Uyghurs protest Chinese foreign minister's Turkey visit

Protesters say they have not been able to contact their relatives in China's Xinjiang region.

Uyghurs protest Chinese foreign minister's Turkey visit

Turkey's opposition figures joined on Thursday Uyghur families in a protest outside the Chinese Embassy in Ankara just as the Chinese foreign minister was in the country on an official visit.

The Turkic Muslim minority said in a news conference that they have not been able to contact their relatives in China's autonomous region of Xinjiang.

A 2018 Human Rights Watch report detailed a Chinese government campaign of "mass arbitrary detention, torture, forced political indoctrination, and mass surveillance of Xinjiang's Muslims."

China has repeatedly denied allegations that it is operating detention camps in its northwestern Xinjiang region, home to the Uyghur community, claiming instead that it is "re-educating" Uyghurs.

Many Uyghurs – around 1 million to 1.6 million, according to the World Uyghur Congress – have left China to live abroad.

Among the protesters were Democrat Party's leader Gultekin Uysal, Future Party's deputy chairman Selcuk Ozdag, Good (IYI) Party's deputy Fahrettin Yokus and Saadet (Felicity) Party's deputy Abdulkadir Karaduman.

Seyit Tumturk, head of the East Turkistan National Assembly, was unable to physically attend the protest due to a possible COVID-19 infection but made his statement virtually. 

Solidarity with Uyghurs

Uysal said: "We must call on Chinese Foreign Minister [Wang Yi], who is currently in Ankara, and Chinese representatives. Just like the Cyprus matter, Azerbaijani struggle, there must be an endeavor for [rights of] East Turkistan." 

Xinjiang is also referred to as East Turkistan.

He further called on China to respond to claims of human rights violations of Uyghurs.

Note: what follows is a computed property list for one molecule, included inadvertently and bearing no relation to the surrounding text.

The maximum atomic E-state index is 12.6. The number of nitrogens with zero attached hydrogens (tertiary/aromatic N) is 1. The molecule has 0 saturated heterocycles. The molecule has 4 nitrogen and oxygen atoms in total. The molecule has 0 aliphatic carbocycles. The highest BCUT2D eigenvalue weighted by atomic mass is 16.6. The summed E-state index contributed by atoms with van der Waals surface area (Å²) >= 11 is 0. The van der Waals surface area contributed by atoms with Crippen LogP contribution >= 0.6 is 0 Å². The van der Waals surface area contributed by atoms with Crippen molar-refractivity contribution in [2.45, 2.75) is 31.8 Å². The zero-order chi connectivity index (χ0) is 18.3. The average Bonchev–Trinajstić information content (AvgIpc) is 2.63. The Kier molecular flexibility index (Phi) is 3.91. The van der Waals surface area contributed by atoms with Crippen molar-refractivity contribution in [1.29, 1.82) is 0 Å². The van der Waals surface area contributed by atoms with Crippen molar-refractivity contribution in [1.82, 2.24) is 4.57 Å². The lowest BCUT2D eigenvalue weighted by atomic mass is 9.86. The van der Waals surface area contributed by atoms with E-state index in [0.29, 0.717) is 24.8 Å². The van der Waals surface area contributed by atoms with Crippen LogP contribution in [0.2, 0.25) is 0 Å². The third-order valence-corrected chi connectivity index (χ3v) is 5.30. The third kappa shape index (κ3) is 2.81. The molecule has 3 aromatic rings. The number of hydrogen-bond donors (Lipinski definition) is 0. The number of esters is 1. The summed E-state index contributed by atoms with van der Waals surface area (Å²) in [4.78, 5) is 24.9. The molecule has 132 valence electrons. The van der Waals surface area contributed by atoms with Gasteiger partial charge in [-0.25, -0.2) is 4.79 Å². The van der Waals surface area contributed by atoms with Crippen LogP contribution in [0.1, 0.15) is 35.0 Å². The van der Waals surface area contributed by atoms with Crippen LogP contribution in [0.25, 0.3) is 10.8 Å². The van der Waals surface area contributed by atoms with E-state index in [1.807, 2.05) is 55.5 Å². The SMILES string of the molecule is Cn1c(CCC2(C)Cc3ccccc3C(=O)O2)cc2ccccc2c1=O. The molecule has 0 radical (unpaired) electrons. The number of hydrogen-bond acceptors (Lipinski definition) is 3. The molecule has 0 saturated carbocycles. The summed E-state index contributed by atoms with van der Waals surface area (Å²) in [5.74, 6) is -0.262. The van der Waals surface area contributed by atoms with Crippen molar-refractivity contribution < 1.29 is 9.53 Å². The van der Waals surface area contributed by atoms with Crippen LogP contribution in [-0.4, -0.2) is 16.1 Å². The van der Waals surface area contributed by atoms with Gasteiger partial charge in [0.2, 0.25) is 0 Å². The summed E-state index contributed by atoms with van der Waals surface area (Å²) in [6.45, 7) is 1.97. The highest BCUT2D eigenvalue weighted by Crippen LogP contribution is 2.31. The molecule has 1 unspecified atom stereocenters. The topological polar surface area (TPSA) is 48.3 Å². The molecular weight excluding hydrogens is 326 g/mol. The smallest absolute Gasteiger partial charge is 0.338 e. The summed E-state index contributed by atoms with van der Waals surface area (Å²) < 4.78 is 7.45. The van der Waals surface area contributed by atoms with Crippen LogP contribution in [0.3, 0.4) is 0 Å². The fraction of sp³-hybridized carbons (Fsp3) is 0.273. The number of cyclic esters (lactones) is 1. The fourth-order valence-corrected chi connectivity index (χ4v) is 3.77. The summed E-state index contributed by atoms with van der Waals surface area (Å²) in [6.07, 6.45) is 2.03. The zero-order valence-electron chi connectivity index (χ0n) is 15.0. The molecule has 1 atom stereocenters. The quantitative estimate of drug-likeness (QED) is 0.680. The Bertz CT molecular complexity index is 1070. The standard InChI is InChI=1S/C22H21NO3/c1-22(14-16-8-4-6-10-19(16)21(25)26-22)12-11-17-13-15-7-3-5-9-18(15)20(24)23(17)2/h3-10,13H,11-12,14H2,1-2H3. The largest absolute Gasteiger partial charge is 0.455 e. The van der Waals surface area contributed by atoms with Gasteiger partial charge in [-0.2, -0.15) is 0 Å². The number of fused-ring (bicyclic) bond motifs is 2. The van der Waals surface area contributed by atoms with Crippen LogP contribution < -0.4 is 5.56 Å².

Future Party's Ozdag said: "China is a great country... It is an economic power. If it is such great country, then it must abide by its Constitution."

Ozdag stressed people in "East Turkistan, Kyrgyz Turks, Kazakh Turks and other minorities must have same rights" as other Chinese citizens. 

"They [Turkic minorities] should live freely with their own language, religion and culture. As we can see, China refrains from responding to allegations of assimilation and torture," Ozdag added. 

Calling on the Chinese foreign minister, he said China should grant activists and journalists access to the East Turkistan region.

"If these allegations are false, then refute the allegations by the people from East Turkistan, Uyghurs, Kyrgyz and Kazakh Turks in Europe, in the US. We will also apologize to you," he said.

In a separate protest in Istanbul, Uyghurs demonstrated against the Chinese foreign minister's visit to Turkey.

Demonstrators chanted slogans such as "35 million Muslim Turks are in sorrow" and carried banners reading "China Stop" and "Not Xinjiang, but East Turkistan." 

Many carried East Turkistan's blue flags, denouncing China's policy in the autonomous region and calling for a boycott of Chinese goods.

Abdulahad Abdurrahman, head of the East Turkistan Maarif and Solidarity Association, an Istanbul-based civil society group, urged the international community to protest against the "Chinese dream" of imposing its "military power, economic and political system."

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